Making Wise Choices
The ACR joins a campaign designed to question the necessity of common procedures.
The key ingredient needed to make a good choice is knowledge. For example, most radiologists know that routine imaging for low back pain is often overused.
Communicating this information to referring physicians and patients could help them make better choices and potentially reduce unnecessary imaging and health-care spending.
Now, the College is getting the word out on the overuse or misuse of imaging tests and procedures by joining the American Board of Internal Medicine Foundation in its Choosing Wisely™ campaign. For the initiative, national organizations representing a variety of medical specialties are identifying and questioning the necessity of common tests or procedures.
"The campaign is about helping patients and clinicians make smart choices for diagnostic tests," says Debra L. Monticciolo, M.D., FACR, co-chair of the ACR Choosing Wisely Working Group and professor of radiology at Scott & White Healthcare of Texas A&M University in Temple, Texas. Aside from the College, Choosing Wisely member organizations include the American Academy of Family Physicians, the American College of Physicians, the American College of Cardiology, and even Consumer Reports — a company that educates and empowers consumers about their purchasing decisions. (View a complete list of partner organizations at http://bit.ly/CWPartners.)
"We thought the campaign fit very well with our initiatives, including the ACR Appropriateness Criteria®," says Paul A. Larson, M.D., FACR, co-chair of the ACR Choosing Wisely Working Group, from Radiology Associates of Fox Valley in Neenah, Wis. "We clearly believe in appropriate imaging and that sometimes means less imaging."
Ideally, the campaign will spark conversations between physicians and patients to ensure that procedures and tests used are:
• Supported by evidence
• Not duplicative of other tests or procedures
• Free from harm
• Truly necessary
"We would love for physicians to recognize that a test or procedure they've been routinely ordering shouldn't be done anymore," notes Larson.
Defining Areas of Interest
To help guide the physician-patient discussion, all Choosing Wisely member organizations developed a list of five common tests or procedures that physicians and patients should question. "It'd be great if people were able to generalize — from what every group submits — that almost any test considered deserves a little bit of a discussion," says Larson.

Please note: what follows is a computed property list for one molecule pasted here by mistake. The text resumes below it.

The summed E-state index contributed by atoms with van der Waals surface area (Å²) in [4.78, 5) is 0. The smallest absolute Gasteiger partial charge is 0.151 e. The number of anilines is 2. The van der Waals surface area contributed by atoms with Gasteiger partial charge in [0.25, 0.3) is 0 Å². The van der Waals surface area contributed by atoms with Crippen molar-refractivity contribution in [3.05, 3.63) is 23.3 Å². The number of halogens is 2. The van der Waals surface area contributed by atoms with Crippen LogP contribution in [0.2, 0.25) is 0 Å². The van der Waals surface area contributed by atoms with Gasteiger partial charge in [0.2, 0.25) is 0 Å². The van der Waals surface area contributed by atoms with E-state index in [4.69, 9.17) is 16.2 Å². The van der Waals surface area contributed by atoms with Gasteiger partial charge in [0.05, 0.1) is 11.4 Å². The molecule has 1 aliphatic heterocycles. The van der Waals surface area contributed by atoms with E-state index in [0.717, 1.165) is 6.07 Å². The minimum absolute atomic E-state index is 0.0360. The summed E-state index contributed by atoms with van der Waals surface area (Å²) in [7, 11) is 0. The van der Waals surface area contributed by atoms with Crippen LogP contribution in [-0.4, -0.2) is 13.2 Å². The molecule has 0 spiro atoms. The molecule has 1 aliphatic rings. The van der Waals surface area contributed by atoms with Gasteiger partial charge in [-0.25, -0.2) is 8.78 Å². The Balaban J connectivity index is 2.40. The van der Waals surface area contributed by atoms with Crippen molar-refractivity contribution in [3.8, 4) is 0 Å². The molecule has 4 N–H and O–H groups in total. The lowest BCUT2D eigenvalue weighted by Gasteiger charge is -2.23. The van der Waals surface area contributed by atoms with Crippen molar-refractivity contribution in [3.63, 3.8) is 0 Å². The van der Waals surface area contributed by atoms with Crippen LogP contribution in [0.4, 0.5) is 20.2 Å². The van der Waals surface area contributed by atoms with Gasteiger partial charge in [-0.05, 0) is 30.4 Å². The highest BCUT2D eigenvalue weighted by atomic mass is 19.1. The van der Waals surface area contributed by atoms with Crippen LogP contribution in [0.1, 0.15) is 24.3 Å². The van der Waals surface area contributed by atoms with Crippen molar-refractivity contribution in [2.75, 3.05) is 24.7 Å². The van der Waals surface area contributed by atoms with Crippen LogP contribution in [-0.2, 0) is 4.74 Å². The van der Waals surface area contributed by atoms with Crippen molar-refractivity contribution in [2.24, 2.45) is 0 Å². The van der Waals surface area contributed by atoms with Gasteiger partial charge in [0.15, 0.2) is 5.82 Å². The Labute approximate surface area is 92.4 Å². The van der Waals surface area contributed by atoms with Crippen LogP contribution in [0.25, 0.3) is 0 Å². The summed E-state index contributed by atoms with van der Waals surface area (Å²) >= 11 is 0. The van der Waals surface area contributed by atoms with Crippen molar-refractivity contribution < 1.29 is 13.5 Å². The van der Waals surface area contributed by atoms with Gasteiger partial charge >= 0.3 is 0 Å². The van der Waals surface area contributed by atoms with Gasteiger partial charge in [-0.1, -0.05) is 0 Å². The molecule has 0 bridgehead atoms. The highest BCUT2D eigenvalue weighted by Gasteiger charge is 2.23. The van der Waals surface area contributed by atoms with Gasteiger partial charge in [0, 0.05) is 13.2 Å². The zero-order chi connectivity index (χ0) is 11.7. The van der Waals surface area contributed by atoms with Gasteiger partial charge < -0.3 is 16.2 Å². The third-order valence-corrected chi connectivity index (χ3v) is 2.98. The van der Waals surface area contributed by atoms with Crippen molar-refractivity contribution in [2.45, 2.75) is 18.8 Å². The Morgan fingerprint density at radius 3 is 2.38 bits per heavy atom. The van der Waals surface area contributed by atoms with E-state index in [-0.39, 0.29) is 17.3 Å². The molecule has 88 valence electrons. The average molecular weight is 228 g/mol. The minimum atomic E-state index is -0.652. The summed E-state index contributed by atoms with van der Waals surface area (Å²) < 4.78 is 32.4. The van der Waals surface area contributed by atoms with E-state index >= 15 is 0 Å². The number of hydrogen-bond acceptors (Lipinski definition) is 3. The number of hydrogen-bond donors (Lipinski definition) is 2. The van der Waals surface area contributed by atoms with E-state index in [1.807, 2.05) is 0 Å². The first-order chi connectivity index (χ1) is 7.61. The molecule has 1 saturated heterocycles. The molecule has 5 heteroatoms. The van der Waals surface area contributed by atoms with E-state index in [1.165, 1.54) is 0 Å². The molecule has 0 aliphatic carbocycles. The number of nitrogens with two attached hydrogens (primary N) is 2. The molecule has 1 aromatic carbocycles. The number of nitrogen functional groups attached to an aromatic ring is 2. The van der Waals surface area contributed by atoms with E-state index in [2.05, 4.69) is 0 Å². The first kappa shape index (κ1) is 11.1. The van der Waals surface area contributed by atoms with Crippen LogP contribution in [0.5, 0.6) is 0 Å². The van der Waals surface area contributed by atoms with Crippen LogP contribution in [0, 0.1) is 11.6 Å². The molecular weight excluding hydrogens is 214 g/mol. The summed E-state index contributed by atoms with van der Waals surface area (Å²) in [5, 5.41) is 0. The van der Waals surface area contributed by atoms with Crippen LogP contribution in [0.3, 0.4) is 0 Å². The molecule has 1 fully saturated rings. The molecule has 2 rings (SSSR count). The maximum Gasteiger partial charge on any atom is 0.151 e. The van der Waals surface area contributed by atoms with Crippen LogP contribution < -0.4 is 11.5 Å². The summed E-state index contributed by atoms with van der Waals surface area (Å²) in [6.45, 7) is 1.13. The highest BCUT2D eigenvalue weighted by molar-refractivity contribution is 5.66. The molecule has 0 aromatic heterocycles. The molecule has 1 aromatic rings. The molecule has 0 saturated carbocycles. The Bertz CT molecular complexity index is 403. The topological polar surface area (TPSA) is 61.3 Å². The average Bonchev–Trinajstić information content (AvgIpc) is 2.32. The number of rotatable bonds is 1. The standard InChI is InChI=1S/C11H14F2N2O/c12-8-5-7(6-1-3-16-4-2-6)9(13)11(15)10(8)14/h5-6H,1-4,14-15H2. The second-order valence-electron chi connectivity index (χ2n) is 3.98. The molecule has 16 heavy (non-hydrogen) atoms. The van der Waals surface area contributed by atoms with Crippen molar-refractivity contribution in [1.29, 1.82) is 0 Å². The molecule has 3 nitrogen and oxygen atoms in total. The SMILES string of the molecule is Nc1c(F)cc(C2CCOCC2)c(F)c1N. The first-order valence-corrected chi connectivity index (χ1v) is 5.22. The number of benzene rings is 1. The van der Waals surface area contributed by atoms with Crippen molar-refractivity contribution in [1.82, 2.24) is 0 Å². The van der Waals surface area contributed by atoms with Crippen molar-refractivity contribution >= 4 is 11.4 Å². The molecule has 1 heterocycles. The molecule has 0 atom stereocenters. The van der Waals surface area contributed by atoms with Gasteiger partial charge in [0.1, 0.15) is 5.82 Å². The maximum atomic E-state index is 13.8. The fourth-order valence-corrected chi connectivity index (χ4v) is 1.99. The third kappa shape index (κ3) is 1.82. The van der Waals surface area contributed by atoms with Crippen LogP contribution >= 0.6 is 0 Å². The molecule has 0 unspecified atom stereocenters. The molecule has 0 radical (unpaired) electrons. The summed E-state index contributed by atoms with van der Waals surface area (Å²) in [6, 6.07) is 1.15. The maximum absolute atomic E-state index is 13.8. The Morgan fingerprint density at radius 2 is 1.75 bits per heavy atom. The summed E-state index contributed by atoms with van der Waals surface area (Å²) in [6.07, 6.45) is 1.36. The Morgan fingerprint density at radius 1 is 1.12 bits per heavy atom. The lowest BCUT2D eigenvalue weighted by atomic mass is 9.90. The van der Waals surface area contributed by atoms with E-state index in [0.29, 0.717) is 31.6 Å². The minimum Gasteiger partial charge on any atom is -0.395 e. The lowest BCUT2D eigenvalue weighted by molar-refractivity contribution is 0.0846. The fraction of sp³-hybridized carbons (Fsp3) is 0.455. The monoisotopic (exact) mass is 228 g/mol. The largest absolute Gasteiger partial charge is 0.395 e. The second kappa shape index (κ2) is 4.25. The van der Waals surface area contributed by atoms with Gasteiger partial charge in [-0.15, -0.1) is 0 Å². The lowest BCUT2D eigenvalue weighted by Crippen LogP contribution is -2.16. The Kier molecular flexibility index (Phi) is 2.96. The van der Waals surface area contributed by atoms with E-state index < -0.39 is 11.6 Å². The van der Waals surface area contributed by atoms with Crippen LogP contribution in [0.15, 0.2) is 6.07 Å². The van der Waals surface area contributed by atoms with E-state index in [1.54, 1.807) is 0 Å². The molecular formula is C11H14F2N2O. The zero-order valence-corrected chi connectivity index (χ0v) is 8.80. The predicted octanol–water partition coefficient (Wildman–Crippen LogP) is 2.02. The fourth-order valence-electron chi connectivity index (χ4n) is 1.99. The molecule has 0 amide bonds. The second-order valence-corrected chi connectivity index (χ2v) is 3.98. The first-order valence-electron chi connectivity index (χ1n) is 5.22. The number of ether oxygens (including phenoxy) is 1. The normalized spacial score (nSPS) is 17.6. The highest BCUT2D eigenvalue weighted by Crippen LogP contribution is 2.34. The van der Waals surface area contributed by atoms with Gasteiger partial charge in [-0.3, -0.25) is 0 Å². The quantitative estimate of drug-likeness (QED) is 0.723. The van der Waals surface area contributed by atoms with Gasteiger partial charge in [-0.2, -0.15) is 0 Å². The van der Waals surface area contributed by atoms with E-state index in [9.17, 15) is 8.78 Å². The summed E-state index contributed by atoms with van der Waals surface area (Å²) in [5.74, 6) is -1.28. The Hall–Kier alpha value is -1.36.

For the College's five common practices, Larson, Monticciolo, and other members of the working group "worked hard to find procedures commonly used but maybe not always to the best advantage," says Monticciolo. The five statements recommend specific actions related to:
• Imaging for headache in ambulatory settings
• CT for pulmonary embolism
• Routine and preoperative chest X-rays
• Imaging children for suspected appendicitis
• Repeat ultrasound for benign ovarian cysts
View the complete list with detailed recommendations and related evidence-based information at http://bit.ly/CWLists.
To develop the ACR's submission, the working group turned, in part, to the ACR Appropriateness Criteria. "The criteria were a resource to us since we already had evidence-based information for many of the recommendations in our submission," says Larson. However, while the group used the evidence-based principles — available at www.acr.org/ac — to prepare the submission, members also hope that the national stage of Choosing Wisely and its promotion of quality and safety may encourage more frequent use of the criteria.
"This is an example of where the College is really ahead of the pack," says Monticciolo about the creation of the appropriateness criteria. "We recognized long ago that help was needed to make decisions. And with the increasing complexity of medical decision-making, it's become even more important."
In fact, the foundations of the Choosing Wisely, Image Gently®, and Image Wisely® campaigns are ultimately focused on making smart decisions. "All of the campaigns are similar because they stress the safest and most effective methods of diagnosis," says Monticciolo.
Despite the similarities among the campaigns, Choosing Wisely is unique with its cross-specialty cooperation. "This initiative could get a lot of attention — more than any one organization could create on its own," says Larson. Plus, the addition of Consumer Reports as a partner could bring in some additional interest.
"When you think of Consumer Reports, you think of reading about wise places or things on which to spend resources and money," he adds. "That might be where we want patients to be thinking."
Help your patients and referring physicians make smart choices. See how you can get involved in Choosing Wisely at http://choosingwisely.org.
By Raina Keefer